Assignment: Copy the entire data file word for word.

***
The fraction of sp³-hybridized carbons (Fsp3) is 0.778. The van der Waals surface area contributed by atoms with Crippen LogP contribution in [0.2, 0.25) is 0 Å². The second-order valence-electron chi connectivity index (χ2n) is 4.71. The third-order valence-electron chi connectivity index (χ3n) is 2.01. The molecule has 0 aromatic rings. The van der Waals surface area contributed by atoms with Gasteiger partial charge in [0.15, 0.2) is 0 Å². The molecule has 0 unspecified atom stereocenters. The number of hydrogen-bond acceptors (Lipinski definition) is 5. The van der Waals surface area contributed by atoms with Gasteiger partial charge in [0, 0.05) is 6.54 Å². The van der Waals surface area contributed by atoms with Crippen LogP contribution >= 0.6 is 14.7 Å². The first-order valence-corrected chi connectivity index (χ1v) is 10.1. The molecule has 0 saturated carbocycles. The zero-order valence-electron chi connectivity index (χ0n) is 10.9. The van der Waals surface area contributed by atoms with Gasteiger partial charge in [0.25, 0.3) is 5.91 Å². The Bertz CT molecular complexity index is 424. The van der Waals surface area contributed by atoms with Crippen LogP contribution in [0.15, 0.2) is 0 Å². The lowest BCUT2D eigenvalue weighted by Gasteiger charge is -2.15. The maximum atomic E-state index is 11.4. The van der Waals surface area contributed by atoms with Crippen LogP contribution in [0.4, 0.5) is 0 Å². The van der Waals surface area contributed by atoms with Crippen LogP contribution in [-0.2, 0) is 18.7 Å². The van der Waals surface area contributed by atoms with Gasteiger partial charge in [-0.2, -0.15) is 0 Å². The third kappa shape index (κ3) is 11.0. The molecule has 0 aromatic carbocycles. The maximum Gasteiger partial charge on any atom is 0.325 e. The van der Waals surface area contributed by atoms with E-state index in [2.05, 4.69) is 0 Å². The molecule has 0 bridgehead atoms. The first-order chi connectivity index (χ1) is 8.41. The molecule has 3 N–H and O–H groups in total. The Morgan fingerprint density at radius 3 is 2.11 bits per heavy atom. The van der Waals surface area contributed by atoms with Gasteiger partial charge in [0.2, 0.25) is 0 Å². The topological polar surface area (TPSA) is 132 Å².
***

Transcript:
The fraction of sp³-hybridized carbons (Fsp3) is 0.778. The van der Waals surface area contributed by atoms with Crippen LogP contribution in [0.2, 0.25) is 0 Å². The second-order valence-electron chi connectivity index (χ2n) is 4.71. The third-order valence-electron chi connectivity index (χ3n) is 2.01. The molecule has 0 aromatic rings. The van der Waals surface area contributed by atoms with Gasteiger partial charge in [0.15, 0.2) is 0 Å². The molecule has 0 unspecified atom stereocenters. The number of hydrogen-bond acceptors (Lipinski definition) is 5. The van der Waals surface area contributed by atoms with Gasteiger partial charge in [0, 0.05) is 6.54 Å². The van der Waals surface area contributed by atoms with Crippen LogP contribution >= 0.6 is 14.7 Å². The first-order valence-corrected chi connectivity index (χ1v) is 10.1. The molecule has 0 saturated carbocycles. The zero-order valence-electron chi connectivity index (χ0n) is 10.9. The van der Waals surface area contributed by atoms with Gasteiger partial charge in [0.25, 0.3) is 5.91 Å². The Bertz CT molecular complexity index is 424. The van der Waals surface area contributed by atoms with Crippen LogP contribution in [0.15, 0.2) is 0 Å². The lowest BCUT2D eigenvalue weighted by Gasteiger charge is -2.15. The maximum atomic E-state index is 11.4. The van der Waals surface area contributed by atoms with Crippen LogP contribution in [0.4, 0.5) is 0 Å². The van der Waals surface area contributed by atoms with Crippen LogP contribution in [-0.2, 0) is 18.7 Å². The van der Waals surface area contributed by atoms with Gasteiger partial charge in [-0.2, -0.15) is 0 Å². The third kappa shape index (κ3) is 11.0. The molecule has 0 aromatic carbocycles. The maximum Gasteiger partial charge on any atom is 0.325 e. The van der Waals surface area contributed by atoms with E-state index in [2.05, 4.69) is 0 Å². The molecule has 0 bridgehead atoms. The first-order chi connectivity index (χ1) is 8.41. The molecule has 3 N–H and O–H groups in total. The Morgan fingerprint density at radius 3 is 2.11 bits per heavy atom. The van der Waals surface area contributed by atoms with Gasteiger partial charge in [0.2, 0.25) is 0 Å². The topological polar surface area (TPSA) is 132 Å².